According to one view, after the success of these massive policy changes, the EM lost cohesion; the big threats had been addressed, and now the many environmental groups could focus on smaller ones. In an essay entitled "The Death of Environmentalism", Shellenberger and Nordhaus say that "modern environmentalism is no longer capable of dealing with the world’s most serious ecological crisis" (global climate change) because of its focus on "promoting technical policy fixes like pollution controls and higher vehicle mileage standards — proposals that provide neither the popular inspiration nor the political alliances the community needs to deal with the problem." (6) Needless to say, this view is highly controversial in the environmental community. However, it does represent a starting point which we can use as inspiration for a way we might apply Latour's rules and principles for analysis (Latour has also addressed the arguments of a later, longer version of their paper).

Principle 1: The fate of what we say and make is in later users' hands.
A conclusion must be cited positively by the next "generation" of texts many times in order to become a fact. One example of this in the EM is the acceptance of Rachel Carson's conclusions in "Silent Spring": her research showed that the pesticide DDT caused bird eggshells to thin and break (thus the ominous prediction of a "silent spring"). Once this conclusion was widely accepted, the use of DDT was banned in the U.S. In another example, Shellenberger and Nordhaus' arguments are widely discussed in the EM (whether viewed positively or not), so in this sense they have had an effect.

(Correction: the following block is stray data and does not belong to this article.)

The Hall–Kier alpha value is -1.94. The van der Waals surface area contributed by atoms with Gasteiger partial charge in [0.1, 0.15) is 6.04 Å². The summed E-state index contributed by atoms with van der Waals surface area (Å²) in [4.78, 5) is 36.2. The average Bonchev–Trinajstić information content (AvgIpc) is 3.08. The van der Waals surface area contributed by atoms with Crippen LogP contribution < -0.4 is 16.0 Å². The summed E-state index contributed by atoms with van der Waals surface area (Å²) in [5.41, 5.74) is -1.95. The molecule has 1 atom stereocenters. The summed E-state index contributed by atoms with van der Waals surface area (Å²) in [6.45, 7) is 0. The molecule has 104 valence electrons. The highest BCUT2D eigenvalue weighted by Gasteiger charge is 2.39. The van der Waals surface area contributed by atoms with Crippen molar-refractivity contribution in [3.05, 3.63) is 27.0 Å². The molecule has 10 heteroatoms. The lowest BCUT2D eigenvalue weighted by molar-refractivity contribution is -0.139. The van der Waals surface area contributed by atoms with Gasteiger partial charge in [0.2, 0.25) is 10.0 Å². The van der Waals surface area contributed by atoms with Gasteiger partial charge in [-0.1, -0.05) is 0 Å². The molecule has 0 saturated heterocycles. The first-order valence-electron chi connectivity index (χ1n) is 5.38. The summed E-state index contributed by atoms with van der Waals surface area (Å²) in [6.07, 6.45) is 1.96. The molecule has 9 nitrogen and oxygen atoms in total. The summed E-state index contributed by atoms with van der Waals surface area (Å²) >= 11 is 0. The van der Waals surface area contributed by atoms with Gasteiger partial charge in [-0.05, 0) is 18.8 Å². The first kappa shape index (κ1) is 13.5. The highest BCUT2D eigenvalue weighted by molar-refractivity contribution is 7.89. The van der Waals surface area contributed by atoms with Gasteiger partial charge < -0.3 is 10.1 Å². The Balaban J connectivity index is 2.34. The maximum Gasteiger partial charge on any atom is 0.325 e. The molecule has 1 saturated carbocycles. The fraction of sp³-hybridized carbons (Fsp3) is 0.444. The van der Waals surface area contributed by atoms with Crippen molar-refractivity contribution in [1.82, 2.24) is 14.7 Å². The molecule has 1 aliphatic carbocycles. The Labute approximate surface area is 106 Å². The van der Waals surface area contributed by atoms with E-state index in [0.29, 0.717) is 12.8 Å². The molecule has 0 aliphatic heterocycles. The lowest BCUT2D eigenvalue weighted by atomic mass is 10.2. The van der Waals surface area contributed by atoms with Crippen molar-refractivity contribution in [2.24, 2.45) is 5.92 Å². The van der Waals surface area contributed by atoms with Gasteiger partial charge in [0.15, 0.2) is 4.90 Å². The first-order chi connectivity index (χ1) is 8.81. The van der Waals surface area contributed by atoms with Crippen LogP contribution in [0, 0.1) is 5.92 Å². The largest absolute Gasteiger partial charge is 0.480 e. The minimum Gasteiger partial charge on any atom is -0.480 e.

Rule 2: Don't look at the intrinsic qualities of a statement to evaluate it; instead, look at its later transformations by others.
One can also read this as "our statements will be either "black-boxed" or "unpacked" by later users". As an example, the scientific consensus that CO2 is increasing in the atmosphere is based upon decades of observations at several locations worldwide. The statement that this CO2 is primarily from human sources is based upon similar interconnected observations, as well as computer modeling. Latour says that, for a scientific argument, the more dense the interconnections and types of data used (e.g., tables, graphs) the stronger the text is. These scientific statements of fact are black-boxed by the environmental movement, which uses them as support for its own agenda. However, climate change deniers unpack these statements as a rhetorical tactic to cast doubt on the scientific consensus.